Sarcoma Alliance Examines Failure of Promising New Drug

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Sarcoma specialists mourn the loss of palifosfamide, which might have improved the quality of life for their patients.

Dr. Gina D'Amato of Georgia Cancer Specialists

It is such a shame that a great drug will not be approved.

With fewer side effects than standard chemo drugs, palifosfamide showed promise for people with soft-tissue sarcomas, a collection of rare cancers of connective tissue, said Sarcoma Alliance board member Gina D'Amato, MD. But the manufacturer recently stopped its research in sarcoma.

In a news release, Ziopharm reported that palifosfamide, in combination with doxorubicin, didn't show any significant difference from doxorubicin alone in a phase 3 clinical trial called PICASSO. In further statements, the company said FDA approval for sarcoma now appeared impossible.

"It is such a shame that a great drug will not be approved," said Dr. D'Amato, a sarcoma medical oncologist at Georgia Cancer Specialists in Atlanta.

Sarcoma patients have gotten the chemotherapy drug ifosfamide for years, often combined with doxorubicin (also known by its brand name Adriamycin). Palifosfamide was developed to be as effective as ifosfamide, but not as toxic, Dr. D'Amato said.

In the randomized PICASSO trial, doctors didn't know if they were giving patients palifosfamide or a placebo, said Charles Forscher, MD, medical director of Cedars-Sinai Medical Center's sarcoma program in Los Angeles.

Sometimes side effects give clues as to which patients are getting which drugs. But palifosfamide caused so few side effects that doctors couldn't tell which patients got the drug and which got saline injections, said Scott Schuetze, MD, PhD, director of the Connective Tissue Oncology Program and medical director of the Clinical Trials Office at the University of Michigan Comprehensive Cancer Center in Ann Arbor.

He and other sarcoma oncologists say they await the full study results.

"The provisional results ... add to the evidence that doxorubicin alone could be considered standard systemic treatment for metastatic soft-tissue sarcoma," said Robin Jones, MD, who directs the Gilman Sarcoma Research Program at the Fred Hutchinson Cancer Research Center in Seattle.

Last year, he said, a "European trial of doxorubicin versus doxorubicin and ifosfamide showed NO significant difference in overall survival. However, the combination of doxorubicin and ifosfamide had significantly longer progression-free survival and higher response rate compared to doxorubicin alone."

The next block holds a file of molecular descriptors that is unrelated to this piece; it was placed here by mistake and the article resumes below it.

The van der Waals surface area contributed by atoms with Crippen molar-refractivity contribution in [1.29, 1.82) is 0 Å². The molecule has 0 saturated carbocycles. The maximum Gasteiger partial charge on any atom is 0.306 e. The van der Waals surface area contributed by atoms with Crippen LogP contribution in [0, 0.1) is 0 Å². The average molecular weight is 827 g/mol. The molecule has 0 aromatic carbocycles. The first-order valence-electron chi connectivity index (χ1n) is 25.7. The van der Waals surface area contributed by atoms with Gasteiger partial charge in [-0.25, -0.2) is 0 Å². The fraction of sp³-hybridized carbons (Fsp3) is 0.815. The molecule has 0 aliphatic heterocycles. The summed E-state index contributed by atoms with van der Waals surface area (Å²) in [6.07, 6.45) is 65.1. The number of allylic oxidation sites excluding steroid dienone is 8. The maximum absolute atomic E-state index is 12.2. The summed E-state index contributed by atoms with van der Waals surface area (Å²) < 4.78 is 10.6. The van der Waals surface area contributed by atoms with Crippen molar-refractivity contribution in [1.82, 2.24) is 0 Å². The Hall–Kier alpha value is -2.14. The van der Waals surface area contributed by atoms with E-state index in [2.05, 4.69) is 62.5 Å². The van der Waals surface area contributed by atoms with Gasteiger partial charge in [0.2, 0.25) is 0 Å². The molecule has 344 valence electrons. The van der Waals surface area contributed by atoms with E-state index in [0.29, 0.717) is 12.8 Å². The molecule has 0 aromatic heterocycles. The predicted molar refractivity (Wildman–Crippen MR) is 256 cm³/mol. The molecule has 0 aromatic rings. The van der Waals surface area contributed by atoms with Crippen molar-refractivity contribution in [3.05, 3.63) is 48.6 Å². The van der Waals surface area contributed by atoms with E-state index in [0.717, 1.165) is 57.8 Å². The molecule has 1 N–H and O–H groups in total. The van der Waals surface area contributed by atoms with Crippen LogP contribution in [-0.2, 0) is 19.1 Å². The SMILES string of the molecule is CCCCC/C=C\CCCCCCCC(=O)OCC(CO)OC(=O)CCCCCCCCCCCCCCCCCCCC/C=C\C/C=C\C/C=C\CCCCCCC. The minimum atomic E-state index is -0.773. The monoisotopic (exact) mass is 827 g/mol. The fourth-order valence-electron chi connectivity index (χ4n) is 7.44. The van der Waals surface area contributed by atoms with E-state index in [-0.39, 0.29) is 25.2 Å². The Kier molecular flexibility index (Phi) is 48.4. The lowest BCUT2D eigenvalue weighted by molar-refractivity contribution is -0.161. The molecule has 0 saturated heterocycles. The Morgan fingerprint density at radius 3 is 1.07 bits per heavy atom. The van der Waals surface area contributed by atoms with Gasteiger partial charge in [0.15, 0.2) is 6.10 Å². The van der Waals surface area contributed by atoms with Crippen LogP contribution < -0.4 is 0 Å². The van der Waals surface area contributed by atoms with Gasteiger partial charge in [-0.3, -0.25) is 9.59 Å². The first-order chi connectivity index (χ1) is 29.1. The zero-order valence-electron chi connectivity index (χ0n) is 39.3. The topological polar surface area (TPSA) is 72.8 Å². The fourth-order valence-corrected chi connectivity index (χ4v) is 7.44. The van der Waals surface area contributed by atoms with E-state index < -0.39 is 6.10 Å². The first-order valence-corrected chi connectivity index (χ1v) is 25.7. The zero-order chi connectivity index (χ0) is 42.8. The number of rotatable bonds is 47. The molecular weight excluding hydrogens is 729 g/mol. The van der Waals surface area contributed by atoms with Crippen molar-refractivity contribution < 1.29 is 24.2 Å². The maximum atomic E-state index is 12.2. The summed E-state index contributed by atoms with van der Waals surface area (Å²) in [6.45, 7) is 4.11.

Dr. Robert Maki, MD, PhD, medical director of the sarcoma program at Mount Sinai Medical Center in New York, said a smaller study of palifosfamide + doxorubicin showed a clear benefit, and the larger PICASSO trial was expected to do the same.

"With the failure of palifosfamide in this study, we continue to have no other option than to use ifosfamide, which causes significant side effects affecting the brain, kidney, bladder, and bone marrow," he said. "These side effects of ifosfamide appear to be worse in people over age 60."

Dr. D'Amato said: "This study was designed to show that doxorubicin + palifosfamide would improve the PFS [progression-free survival] by three months compared to doxorubicin. This is very difficult to do. Of course, hindsight is 20/20. They probably should have compared doxorubicin + ifosfamide vs doxorubicin + palifosfamide, and the endpoint should have been noninferiority, tolerability, Quality of Life (QoL). However, I suspect that the FDA encouraged the company to do the trial as the current design and not the latter."

"An even more ambitious design could have involved three randomized arms: doxorubicin + ifosfamide vs doxorubicin + palifosfamide vs doxorubicin," Dr. Jones said. He said it also should have focused on subtypes of sarcoma that had shown response in previous studies.

Another alkylating agent like ifosfamide, TH-302 (glufosfamide), is in clinical trials now, and it also is less toxic than ifosfamide, Dr. Maki said.

"The trial is still enrolling patients," says Dr. D'Amato, "so it will take some time before we have any answers as to whether TH-302 has a chance to be approved."

"We can still hold out hope for TH-302," Dr. Jones added.

The Sarcoma Alliance, based in Mill Valley, Calif., is a national nonprofit that provides information, guidance and support to people affected by sarcoma.

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